Even though Gilbert's Deli broke the hearts of many of its most loyal patrons by leaving North Dallas and moving to Addison, there are too many things about the restaurant that make the drive worthwhile. The meat loaf sandwich, the bagels, the pastrami, the vegetable soup, the knishes--all of which cost money. What doesn't cost are the pickles, which are placed on every table alongside a mountain of crunchy bagel chips. Those deli pickles are of two varieties--kosher dills and half sours--and besides their abundance, they make the lips pucker, the mouth water and prepare the taste buds for the deli food that follows. If you ask Alan Gilbert where you can purchase a jar of these pickles, he has been known to reply, "If I tell you, I'll have to kill you." Rather than press the issue, the occasional drive north will have to suffice.

Local
There are a lot of good things that can be said about Local, the tiny boutique restaurant that opened in the heart of Deep Ellum in the historic Boyd Hotel, one-time stopover for Bonnie and Clyde, Huddie "Leadbelly" Ledbetter and Blind Lemon Jefferson. One of them is the Sluree, a blend of Rotari, an Italian sparkling wine, and scoops of house-made grapefruit-rosemary sorbet that quickly melt into the fizz. The Sluree is a good source of vitamin C as long as you don't fortify yourself into blurred vision. Another is the small collection of imaginative salads equipped with things like fried pears, oven-baked Roma tomatoes and strips of skillet-fried prosciutto. The cheeseburger is hearty and bursting with flavor, the fried chicken flits like a cloud and the fish is provocatively simple, letting the natural fish flavors blaze a path across the tongue (the footprint of chef Tracy Miller is ever so slight, yet undeniably shrewd). But perhaps the best thing that can be said of this restaurant is that it has no ambition to be anything other than what it is: a distinctly Dallas restaurant that bubbled up organically from the inner city's pavement. This is no New York or L.A. or Chicago wannabe posing. It just is what it is. To this spirit is stapled a tiny, eclectic and thought-provoking wine list and deliciously clean and crisp design lines (even wool shag carpet) by hotel designer and co-owner Alice Cottrell. Plans for an outdoor courtyard and wine lounge only assure that the luster deepens, carving another notch in the short bedpost of culinary experiences tasted through a distinctly Dallas prism.
El Fenix
The term "fast food" does not have to describe the greasy cesspool of unidentifiable mystery meat served up at drive-through windows. Well, at least not in El Fenix's case. Quick, simple and delicious, we'd take a sit-down meal in this cozy Dallas landmark over a puck-sized burger in our car any day. The service is the fastest in town, but don't think that means they're sloppy. Orders come out perfect every time, even if you request an enchilada combo with double the rice, nix the beans, extra sour cream and no jalapeos. As partial to iced tea as we are, while dining at El Fenix, we can never pass up their sodas, which are noticeably crisper, lighter and more refreshing when consumed in conjunction with their famous tortilla chips. In less than 60 minutes you can get in, get full and get out.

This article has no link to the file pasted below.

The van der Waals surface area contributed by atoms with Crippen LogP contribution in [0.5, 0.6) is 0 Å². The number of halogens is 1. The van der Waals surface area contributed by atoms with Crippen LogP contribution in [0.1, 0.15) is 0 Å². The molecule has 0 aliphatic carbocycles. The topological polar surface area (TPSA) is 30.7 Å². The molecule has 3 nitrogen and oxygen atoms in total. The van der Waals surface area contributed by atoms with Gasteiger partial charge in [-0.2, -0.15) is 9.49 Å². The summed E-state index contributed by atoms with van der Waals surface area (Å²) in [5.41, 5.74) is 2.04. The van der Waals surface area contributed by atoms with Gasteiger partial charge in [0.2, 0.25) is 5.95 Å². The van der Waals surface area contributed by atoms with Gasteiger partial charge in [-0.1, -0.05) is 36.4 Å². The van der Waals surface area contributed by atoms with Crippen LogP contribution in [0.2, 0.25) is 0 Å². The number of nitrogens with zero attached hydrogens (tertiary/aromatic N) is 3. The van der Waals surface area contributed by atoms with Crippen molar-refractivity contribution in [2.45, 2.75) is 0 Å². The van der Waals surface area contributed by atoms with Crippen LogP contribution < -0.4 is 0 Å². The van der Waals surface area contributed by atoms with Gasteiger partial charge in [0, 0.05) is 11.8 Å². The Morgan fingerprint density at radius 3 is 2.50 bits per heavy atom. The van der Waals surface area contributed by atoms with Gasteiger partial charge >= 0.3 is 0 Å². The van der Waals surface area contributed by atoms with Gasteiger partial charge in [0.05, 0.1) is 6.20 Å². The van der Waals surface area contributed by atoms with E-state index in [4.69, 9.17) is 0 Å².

Though it was conceptually groundbreaking when it fused tastes from Thailand, Korea, China, Laos, Malaysia, Vietnam and India under one roof, Liberty was mostly a bore when it opened. Aside from the birdcages posing as chandeliers with incarcerated amber bulbs and a swell, spacious patio with a huge aluminum washtub posing as a koi pond, there was little of interest in the cramped Lower Greenville quarters. The new Liberty is almost thoroughly denuded of such whimsy. Slipped into the two-decked Pavilion strip mall on Lovers Lane near Inwood Road, the new Liberty Noodles is at least a washtub above the old. And the strip-mall funk lifts once you slip through the door. The flickering birdcages are still there. But Liberty no longer flaunts self-conscious "ain't we hip?" flamboyance. Its style comes across more as a self-deprecating smirk, an acknowledgment of twisted excesses of youth. In short, Liberty has grown up, and nowhere is this more evident than in the food, which is brighter, brisker, tighter and tastier than ever. Promise realized is always the best move.